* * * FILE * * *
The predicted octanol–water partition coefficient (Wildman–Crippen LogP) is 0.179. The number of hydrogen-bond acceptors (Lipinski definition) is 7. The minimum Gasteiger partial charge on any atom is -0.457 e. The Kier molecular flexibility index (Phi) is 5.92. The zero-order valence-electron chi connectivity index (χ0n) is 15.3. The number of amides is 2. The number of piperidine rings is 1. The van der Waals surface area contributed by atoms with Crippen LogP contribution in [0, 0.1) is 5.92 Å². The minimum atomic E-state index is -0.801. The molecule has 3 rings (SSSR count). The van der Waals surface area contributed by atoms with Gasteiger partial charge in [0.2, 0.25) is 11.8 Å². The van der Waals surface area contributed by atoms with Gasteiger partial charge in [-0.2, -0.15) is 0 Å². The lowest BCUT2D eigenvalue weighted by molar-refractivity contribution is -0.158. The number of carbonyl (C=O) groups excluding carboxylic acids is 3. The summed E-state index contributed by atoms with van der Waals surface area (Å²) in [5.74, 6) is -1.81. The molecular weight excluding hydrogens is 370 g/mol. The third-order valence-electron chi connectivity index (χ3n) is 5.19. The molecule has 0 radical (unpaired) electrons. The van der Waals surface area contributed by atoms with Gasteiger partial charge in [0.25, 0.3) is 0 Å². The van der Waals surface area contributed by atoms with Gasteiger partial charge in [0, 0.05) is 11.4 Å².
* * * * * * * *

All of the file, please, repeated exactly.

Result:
The predicted octanol–water partition coefficient (Wildman–Crippen LogP) is 0.179. The number of hydrogen-bond acceptors (Lipinski definition) is 7. The minimum Gasteiger partial charge on any atom is -0.457 e. The Kier molecular flexibility index (Phi) is 5.92. The zero-order valence-electron chi connectivity index (χ0n) is 15.3. The number of amides is 2. The number of piperidine rings is 1. The van der Waals surface area contributed by atoms with Crippen LogP contribution in [0, 0.1) is 5.92 Å². The minimum atomic E-state index is -0.801. The molecule has 3 rings (SSSR count). The van der Waals surface area contributed by atoms with Gasteiger partial charge in [0.2, 0.25) is 11.8 Å². The van der Waals surface area contributed by atoms with Gasteiger partial charge in [-0.2, -0.15) is 0 Å². The lowest BCUT2D eigenvalue weighted by molar-refractivity contribution is -0.158. The number of carbonyl (C=O) groups excluding carboxylic acids is 3. The summed E-state index contributed by atoms with van der Waals surface area (Å²) in [5.74, 6) is -1.81. The molecular weight excluding hydrogens is 370 g/mol. The third-order valence-electron chi connectivity index (χ3n) is 5.19. The molecule has 0 radical (unpaired) electrons. The van der Waals surface area contributed by atoms with Gasteiger partial charge in [0.25, 0.3) is 0 Å². The van der Waals surface area contributed by atoms with Gasteiger partial charge in [0, 0.05) is 11.4 Å².